One of my favorite Internet memes already this year is of a red-suited clown giving an orange-haired clown a tour. Above the clowns it says: “2020 showing 2021 around the workplace.”
Like most Chicagoans, I bid good riddance to 2020 on New Year’s Eve and hoped for brighter days in 2021.
I wasn’t under any illusion that the relentless clouds over our lives — coronavirus and white supremacy — would magically (poof!) disappear after a sanitized New Year’s Eve smooch between ABC7’s Janet Davies and Mark Giangreco. But optimism is perfectly understandable given all the grief and suffering of 2020.
A new year felt like it could be laundry fresh.
We’ve been told we’re at the beginning of the end of the pandemic, but for me a vaccination feels as elusive as waiting for Godot. We have a new president and our nation’s first female vice president, but millions of people continue to believe the falsehood that the election was fraudulent, and we have failed to have a peaceful transfer of power.
We watched in horror as white insurrectionists violently stormed the Capitol with Confederate flags.
To keep from crying, Black Twitter joked that the Black haircare section at Walgreen’s has more security than the Capitol.
Hello, 2021, where the stream of stress continues to roll through. Doom scrolling isn’t just about the final Trump political shenanigans, such as his administration defending slavery in a bogus 1776 Commission report released on the holiday for Dr. Martin Luther King, or the Secret Service being forced to spend $3,000 a month for a toilet that agents could use while guarding Ivanka Trump and Jared Kushner.
I’ve learned on social media of the deaths of people I cared about, including a beloved Morgan Park High School English teacher who had a big hand in my becoming a journalist. Friends of mine mourn on Facebook for people they have lost. Some of it’s coronavirus, a lot of it’s not. Heartache shadows us into 2021.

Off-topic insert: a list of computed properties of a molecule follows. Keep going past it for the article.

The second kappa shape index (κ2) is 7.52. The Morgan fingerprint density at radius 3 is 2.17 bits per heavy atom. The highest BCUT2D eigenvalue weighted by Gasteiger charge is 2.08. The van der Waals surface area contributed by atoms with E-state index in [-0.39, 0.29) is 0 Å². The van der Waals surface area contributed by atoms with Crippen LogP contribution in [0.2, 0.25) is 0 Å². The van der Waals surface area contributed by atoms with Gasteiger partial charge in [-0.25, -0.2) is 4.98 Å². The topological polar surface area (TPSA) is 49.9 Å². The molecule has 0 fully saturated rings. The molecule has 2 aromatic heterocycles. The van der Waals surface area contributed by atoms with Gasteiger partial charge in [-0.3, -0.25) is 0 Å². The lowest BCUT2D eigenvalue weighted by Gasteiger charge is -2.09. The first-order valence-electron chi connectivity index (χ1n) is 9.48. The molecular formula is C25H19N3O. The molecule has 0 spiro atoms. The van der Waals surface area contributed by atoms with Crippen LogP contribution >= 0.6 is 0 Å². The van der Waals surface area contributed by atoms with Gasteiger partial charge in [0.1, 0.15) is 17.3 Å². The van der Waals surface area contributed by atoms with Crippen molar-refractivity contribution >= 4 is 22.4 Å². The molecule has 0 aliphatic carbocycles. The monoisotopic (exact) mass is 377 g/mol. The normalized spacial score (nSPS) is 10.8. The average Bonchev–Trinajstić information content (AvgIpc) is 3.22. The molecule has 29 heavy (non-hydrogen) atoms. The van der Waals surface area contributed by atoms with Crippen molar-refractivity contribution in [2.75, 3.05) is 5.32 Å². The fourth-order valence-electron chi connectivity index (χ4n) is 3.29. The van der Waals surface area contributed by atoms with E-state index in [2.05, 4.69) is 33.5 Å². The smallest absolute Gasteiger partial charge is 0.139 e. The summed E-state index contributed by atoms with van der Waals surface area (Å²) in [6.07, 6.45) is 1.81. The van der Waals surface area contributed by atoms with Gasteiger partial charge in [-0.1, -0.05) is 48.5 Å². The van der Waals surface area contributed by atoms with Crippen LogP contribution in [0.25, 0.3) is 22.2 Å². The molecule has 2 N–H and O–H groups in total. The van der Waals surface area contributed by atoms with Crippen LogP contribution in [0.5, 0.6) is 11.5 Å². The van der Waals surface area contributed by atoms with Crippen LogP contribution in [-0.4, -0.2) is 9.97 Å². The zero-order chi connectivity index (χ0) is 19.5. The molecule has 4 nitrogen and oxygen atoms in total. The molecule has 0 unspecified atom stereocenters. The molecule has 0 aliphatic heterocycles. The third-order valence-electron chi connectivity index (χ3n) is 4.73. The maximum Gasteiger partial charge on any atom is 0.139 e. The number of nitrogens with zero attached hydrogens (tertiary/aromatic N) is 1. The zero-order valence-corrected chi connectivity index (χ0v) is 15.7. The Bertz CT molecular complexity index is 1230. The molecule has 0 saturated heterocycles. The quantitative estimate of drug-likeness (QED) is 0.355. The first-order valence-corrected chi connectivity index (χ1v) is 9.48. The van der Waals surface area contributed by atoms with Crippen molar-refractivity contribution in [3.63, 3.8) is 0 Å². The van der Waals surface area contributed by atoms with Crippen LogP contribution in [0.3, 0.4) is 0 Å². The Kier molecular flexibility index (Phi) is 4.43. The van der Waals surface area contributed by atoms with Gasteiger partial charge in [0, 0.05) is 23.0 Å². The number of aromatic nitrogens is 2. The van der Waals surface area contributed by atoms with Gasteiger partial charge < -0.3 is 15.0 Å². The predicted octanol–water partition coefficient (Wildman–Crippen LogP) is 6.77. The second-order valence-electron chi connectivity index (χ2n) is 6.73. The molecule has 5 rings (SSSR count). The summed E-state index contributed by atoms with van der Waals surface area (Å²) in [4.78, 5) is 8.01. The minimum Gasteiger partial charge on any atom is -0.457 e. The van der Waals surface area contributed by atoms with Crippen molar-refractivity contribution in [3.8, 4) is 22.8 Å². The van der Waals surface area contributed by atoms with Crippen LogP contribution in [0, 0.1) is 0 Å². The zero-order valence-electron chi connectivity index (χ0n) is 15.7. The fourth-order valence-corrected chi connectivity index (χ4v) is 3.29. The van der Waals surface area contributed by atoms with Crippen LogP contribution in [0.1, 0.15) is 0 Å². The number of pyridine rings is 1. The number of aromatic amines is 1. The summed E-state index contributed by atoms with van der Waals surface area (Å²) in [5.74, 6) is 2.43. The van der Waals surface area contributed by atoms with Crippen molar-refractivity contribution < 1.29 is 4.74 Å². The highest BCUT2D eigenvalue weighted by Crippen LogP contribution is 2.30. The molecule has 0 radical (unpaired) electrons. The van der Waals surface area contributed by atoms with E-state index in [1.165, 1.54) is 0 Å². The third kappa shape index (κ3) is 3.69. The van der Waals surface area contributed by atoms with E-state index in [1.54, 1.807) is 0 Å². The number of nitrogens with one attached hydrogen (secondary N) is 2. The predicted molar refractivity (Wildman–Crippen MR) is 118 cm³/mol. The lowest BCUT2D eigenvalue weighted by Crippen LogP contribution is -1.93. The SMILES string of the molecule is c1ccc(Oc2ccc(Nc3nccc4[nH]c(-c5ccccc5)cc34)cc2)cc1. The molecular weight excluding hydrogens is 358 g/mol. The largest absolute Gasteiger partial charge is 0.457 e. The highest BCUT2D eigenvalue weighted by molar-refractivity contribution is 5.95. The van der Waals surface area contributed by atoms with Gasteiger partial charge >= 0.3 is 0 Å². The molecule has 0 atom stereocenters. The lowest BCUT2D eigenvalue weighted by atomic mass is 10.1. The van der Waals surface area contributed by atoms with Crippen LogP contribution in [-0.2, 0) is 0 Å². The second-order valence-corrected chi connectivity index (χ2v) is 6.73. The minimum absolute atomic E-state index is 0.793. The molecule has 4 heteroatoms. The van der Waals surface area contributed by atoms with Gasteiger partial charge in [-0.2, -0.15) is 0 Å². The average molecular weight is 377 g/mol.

For the most part, I’ve kept steady during the pandemic, and our household has followed the rules of masks and social distancing. Nonetheless, we caught COVID-19, which proved to be an emotional experience. It was about much more than losing our senses of taste and smell.
A good friend who is a doctor told me the virus is relentless, so stop trying to figure out where I contracted it. Surviving COVID-19 hasn’t eased my anxiety, and watching people flaunt their vacations and gatherings on social media bothers me more than it probably should.
I do have a lot to be grateful for in 2021, and the horizon may be bright. But I am struggling. I miss my family and friends. Zoom calls are only so fulfilling. Illinois has suffered more than 20,000 COVID-19 deaths. Our country as a whole has suffered more than 400,000. The death counts continue to climb, and Black and Brown families are disproportionately impacted.
Last year, the deaths of Breonna Taylor and George Floyd at the hands of law enforcement accelerated demands for a racial reckoning. This country still believes some of its lies. And when I see white supremacy on full display, I writhe when people respond with silly chestnuts like “this isn’t America.”
The other night I dreamed that Daniel LaRusso — a character in “Cobra Kai,” a Netflix sequel to the classic 1984 movie “The Karate Kid” — asked me to enlighten him on racism and the current racial unrest. For the sake of my peace of mind, I declined. I told LaRusso that if he didn’t understand institutional racism, that was on him to fix.
I meant no offense. I don’t know LaRusso’s politics and I love the series. But that dream was completely on brand for my quarantine life: a marriage of binge-watching television while refusing requests to justify Black existence in this country.
May the year 2021 be a little less of each.
Natalie Moore is a reporter for WBEZ.org.
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